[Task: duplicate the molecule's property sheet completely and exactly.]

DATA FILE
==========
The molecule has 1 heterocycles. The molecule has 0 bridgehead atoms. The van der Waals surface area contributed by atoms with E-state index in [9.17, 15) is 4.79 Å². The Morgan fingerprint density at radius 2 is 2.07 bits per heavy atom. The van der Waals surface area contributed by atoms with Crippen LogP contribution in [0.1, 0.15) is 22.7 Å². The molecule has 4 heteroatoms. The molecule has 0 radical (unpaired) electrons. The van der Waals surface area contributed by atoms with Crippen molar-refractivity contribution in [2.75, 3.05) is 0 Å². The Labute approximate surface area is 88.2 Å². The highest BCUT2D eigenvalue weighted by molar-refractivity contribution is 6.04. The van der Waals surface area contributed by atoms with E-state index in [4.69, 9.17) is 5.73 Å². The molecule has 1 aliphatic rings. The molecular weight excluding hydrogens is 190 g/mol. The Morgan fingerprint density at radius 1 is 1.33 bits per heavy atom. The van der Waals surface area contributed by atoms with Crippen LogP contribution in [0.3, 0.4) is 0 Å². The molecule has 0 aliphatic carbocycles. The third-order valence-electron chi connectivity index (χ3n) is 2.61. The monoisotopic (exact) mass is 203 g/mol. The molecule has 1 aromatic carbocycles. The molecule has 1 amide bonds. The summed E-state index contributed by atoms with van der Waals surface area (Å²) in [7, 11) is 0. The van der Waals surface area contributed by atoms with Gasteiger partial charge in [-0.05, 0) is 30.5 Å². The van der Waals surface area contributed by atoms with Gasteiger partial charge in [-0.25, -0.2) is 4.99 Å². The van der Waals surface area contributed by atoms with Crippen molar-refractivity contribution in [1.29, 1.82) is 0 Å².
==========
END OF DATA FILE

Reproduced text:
The molecule has 1 heterocycles. The molecule has 0 bridgehead atoms. The van der Waals surface area contributed by atoms with E-state index in [9.17, 15) is 4.79 Å². The Morgan fingerprint density at radius 2 is 2.07 bits per heavy atom. The van der Waals surface area contributed by atoms with Crippen LogP contribution in [0.1, 0.15) is 22.7 Å². The molecule has 4 heteroatoms. The molecule has 0 radical (unpaired) electrons. The van der Waals surface area contributed by atoms with Crippen molar-refractivity contribution in [2.75, 3.05) is 0 Å². The Labute approximate surface area is 88.2 Å². The highest BCUT2D eigenvalue weighted by molar-refractivity contribution is 6.04. The van der Waals surface area contributed by atoms with E-state index in [4.69, 9.17) is 5.73 Å². The molecule has 1 aliphatic rings. The molecular weight excluding hydrogens is 190 g/mol. The Morgan fingerprint density at radius 1 is 1.33 bits per heavy atom. The van der Waals surface area contributed by atoms with Crippen LogP contribution in [0.3, 0.4) is 0 Å². The molecule has 0 aliphatic carbocycles. The third-order valence-electron chi connectivity index (χ3n) is 2.61. The monoisotopic (exact) mass is 203 g/mol. The molecule has 1 aromatic carbocycles. The molecule has 1 amide bonds. The summed E-state index contributed by atoms with van der Waals surface area (Å²) in [7, 11) is 0. The van der Waals surface area contributed by atoms with Gasteiger partial charge in [-0.05, 0) is 30.5 Å². The van der Waals surface area contributed by atoms with Gasteiger partial charge in [-0.25, -0.2) is 4.99 Å². The van der Waals surface area contributed by atoms with Crippen molar-refractivity contribution in [1.29, 1.82) is 0 Å².